One Eye on the Mirror, the Other on the Ballot Box


Many people have made changes in their appearance, but not everyone acknowledges make-overs or even admits to a close encounter with an image consultant. And, of course, some have self-helped themselves into political correctness.

Sometimes a small change--such as the cut of a jacket--can make all the difference. At other times, candidates use cosmetic surgeons to carve a new image.

Consider these cases.

* Hillary Clinton’s transformation took place in 1980 when she and Bill were voted out of the governor’s mansion in Arkansas. She saw the writing on the vanity wall and repackaged herself.


Clinton went from looking like a myopic springer spaniel to looking like an aging rush captain. She bleached multihued blond streaks in her long, wavy, brown hair; cropped it into a pert bob, and clamped a black velvet headband to her crown. She ditched her dark-framed, thick glasses for contact lenses and abandoned a wardrobe of dowdy dresses for smart, curve-enhancing suits. She also quit using Rodham, her maiden name, and became reborn as Hillary Clinton.

It won them over in Little Rock, and Bill Clinton was voted back into office in the 1982 election.

* David Duke was willing to go under the plastic surgeon’s knife in the late 1980s before his run for the U.S. Senate. He changed from a mustachioed, slick-headed brunet into a poufy blond with a new patrician nose and strong-of-character chin. But no amount of mousse could make his constituents forget the old Duke, who wore the white hood of the KKK and proclaimed Nazi sympathies.

* Rose Bird, former chief justice of California, underwent a radical make-over in the early 1980s, when her popularity was on the wane. Voters were mounting a recall campaign, convinced that Bird was letting her opposition to the death penalty color her legal decisions. She went from looking like a mousy, bun-headed schoolmarm with snaggled teeth to a tousle-headed blonde with a cover-girl smile. But her beauty machinations were of little help during the 1986 recall election, though: She was given the heave ho.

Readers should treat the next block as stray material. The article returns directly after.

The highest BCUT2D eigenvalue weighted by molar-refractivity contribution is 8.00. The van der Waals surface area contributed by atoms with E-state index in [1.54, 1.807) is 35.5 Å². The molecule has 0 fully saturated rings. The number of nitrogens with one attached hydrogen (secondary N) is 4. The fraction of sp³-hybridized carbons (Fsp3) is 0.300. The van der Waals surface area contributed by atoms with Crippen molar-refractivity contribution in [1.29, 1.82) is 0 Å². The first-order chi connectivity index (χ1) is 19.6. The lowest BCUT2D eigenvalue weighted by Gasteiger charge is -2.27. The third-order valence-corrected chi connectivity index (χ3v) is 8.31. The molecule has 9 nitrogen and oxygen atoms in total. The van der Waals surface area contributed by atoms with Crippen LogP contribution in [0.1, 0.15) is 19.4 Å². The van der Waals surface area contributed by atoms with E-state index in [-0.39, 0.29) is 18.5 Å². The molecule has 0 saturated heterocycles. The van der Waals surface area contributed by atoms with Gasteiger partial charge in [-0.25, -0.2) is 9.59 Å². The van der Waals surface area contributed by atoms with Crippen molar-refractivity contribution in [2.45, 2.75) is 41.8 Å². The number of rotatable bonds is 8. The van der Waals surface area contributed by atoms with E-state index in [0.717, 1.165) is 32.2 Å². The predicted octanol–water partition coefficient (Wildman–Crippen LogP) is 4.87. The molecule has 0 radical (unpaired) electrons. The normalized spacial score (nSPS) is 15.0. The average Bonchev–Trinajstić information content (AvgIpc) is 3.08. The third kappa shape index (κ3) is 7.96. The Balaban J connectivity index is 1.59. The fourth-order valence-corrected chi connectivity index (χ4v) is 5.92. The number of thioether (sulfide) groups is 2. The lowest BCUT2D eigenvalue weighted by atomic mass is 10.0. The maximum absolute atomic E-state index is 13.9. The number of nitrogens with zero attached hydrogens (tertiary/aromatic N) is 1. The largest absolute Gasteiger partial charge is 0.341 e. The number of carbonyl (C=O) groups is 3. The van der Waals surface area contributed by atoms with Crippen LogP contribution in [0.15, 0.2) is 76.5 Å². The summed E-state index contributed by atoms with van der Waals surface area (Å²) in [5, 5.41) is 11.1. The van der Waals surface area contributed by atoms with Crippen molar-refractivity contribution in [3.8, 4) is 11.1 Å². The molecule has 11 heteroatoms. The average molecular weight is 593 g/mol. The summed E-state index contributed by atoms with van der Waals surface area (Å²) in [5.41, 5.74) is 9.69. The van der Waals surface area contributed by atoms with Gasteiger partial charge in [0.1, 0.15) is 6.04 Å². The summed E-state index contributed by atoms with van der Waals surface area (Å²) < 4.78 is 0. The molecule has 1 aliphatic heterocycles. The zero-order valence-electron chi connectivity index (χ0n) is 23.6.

* Joyce A. Karlin, the controversial Superior Court judge in the Latasha Harlins case, employed a political consulting firm, Cerrell Associates, and retooled her image before the June 2 elections. She dropped her mall-girl hairdo of long, curly blond locks and adopted a new, sophisticated style. Her hair, still long, was straight and brushed back off her face. A spokesmen for Cerrell Associates said the firm wanted “to make sure that people understand she’s not some kid who just popped out of law school.” The 41-year old jurist retained her Superior Court seat.

Not all make-overs are quite so dramatic.

* U.S. Senate hopefuls Barbara Boxer and Dianne Feinstein seem to be honing their appearances. An L. A. wardrobe consultant, who claims Feinstein as a client, says she is trying to get the candidate to exchange her dress-for-success bow blouses for jewel necklines--with some success.

Boxer’s staff says she is a self-styled woman. But that style has changed over the last few years. Campaign photos indicate that she has abandoned the short, cropped jackets and bow blouses of the past and appears to have learned some wardrobe tricks that camouflage her small stature.


She wears bright colors that make her look larger and long jackets without lapels that are height-enhancing; she gets a lot of altitude out of her high-heeled pumps.

Some politicians have been able to pull off gradual changes without a lot of attention. Elizabeth and Robert Dole undertook self-improvement campaigns in the early 1980s. Nothing too dramatic happened, but a close inspection of photographs of Elizabeth Dole from her early days as the secretary of Transportation (she was appointed in 1983) compared to recent shots of her at the helm of the American Red Cross reveal a more sophisticated, feminine look.

The Doles employed Dorothy Sarnoff, a New York City communications consultant. Unlike most consultants, who won’t name their clients, Sarnoff will claim the Doles. But she won’t give details.

Sarnoff says she emphasizes bearing and presence: “Bearing makes a statement immediately; more superficial is how you put yourself together.”